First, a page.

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How Do You Stay Sane Once You Enter Your 20s?

by Mollie J 4 years ago in coping / support

When Sorry Is 'Still' Your Safe Word

Your 20sA time in which you are meant to relish in the richness of life whilst experiencing a generous amount of struggle but in a "cool, calm and collected way." A time that sees you make the biggest decisions of your life: Degrees, Career, Relationships. All of which you are reminded of (it seems) once you have your 20th birthday (and each day or week if you're lucky from thereafter). Each decision you make could be the one that carries you through your life. You likely move out. Make new, more true and profound friendships. You have to size up the world now that you are no longer deemed a teenager. You are stronger, you are in your prime, it's time to live free!

So what do you do if you still feel 17 and have a hardcore habit of ending each sentence with an apology? Not forgetting the occasional inanimate object that receives a sincere plea for forgiveness from time to time.

Here is a list of 10 things I have needlessly apologised for.

  • "Sorry, could you just possibly pass me my phone? Sorry."
  • "I really could kill a coffee, sorry."
  • "Would you mind holding the door for me, only because my hands are full? Sorry."
  • Crying: "Oh god I'm sorry for crying."
  • Falls over: "Oh no, god, I'm so sorry. God. Sorry." This one happens whether I'm alone or not.
  • Other person: "Ah, I've got plans." Me: "Oh! Sorry I didn't mean...ah sorry."
  • "I just feel really bad." Other person: "Why?" Me: "I honestly don't know. I'm sorry."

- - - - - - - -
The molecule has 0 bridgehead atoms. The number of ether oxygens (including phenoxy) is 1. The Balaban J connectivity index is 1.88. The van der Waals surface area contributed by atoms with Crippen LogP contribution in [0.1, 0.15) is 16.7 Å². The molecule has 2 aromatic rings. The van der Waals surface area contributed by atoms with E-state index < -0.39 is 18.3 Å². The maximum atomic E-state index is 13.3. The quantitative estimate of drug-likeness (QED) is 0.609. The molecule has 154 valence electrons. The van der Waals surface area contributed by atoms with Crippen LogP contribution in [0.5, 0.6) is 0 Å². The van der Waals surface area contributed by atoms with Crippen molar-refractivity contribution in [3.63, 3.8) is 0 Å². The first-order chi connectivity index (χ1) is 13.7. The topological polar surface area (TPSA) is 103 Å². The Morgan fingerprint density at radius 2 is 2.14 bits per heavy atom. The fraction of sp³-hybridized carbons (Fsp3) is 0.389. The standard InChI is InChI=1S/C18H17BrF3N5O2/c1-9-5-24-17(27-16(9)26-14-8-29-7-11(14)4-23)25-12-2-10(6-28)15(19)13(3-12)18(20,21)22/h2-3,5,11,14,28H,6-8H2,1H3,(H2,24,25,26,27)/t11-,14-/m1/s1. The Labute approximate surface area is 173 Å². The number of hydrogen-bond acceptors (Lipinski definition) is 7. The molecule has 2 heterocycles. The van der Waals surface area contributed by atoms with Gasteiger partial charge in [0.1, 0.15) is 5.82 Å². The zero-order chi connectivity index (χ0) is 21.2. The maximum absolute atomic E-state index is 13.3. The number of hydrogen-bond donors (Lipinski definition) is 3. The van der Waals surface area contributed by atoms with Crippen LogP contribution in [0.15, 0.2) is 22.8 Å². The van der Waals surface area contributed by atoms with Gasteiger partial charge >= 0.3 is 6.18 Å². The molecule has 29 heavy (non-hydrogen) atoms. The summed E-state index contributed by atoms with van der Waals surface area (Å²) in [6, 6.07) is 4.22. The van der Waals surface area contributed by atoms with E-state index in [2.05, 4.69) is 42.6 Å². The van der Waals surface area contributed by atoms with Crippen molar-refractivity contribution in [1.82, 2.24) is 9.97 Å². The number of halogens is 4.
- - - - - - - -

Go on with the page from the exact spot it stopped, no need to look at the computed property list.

• Has been talking a while: "I'm so sorry."
  • "I love you, sorry."
  • "I just miss you, I'm sorry."

Admittedly, when you suffer from a mental illness, as I do, you are more likely to apologise unnecessarily. Perhaps we feel we are far too accountable for our own thoughts and that's another responsibility we would rather put aside, swiftly and with a splash of denial. Alternatively, it is because we have little confidence in our own voice from time to time (or all the time). Or is it that we feel bad, for no reason, about what we have to say? I would side with all of the above, but mostly the latter.

It feels like a weakness, and every time I think that I have conquered the goblin of sorry, my mental health acts up and the cycle continues. The endless apologising can wear some people down, which starts a whole new episode of apologies from the perpetrator. It also wears us down. We don't always know why we say it. I'm 20 years old, and I suffer from anxiety and depression and a little dollop of OCD too. I feel that even though I am still but a tiny woman in the grand scheme of my life, I should have shed my baggage at number 19's flat and grown a new skin by the time I reached number 20's welcome mat.

I believe, for me, the first step to staying sane is to combat the apology demon; once I start to have confidence in the things I say, in any situation, I believe I will get that little bit closer to the social concept that is "Sanity." It differs for each person, so instead of labeling it "My Sanity" I shall exchange it for "My Personal Goal." It seems healthier to view it as an achievement, rather than an unreachable concept.

copingsupport
Mollie J
Mollie J
Read next: Never In the Cover of Night
Mollie J

20 years old trying to navigate the world, day to day, minute to minute.

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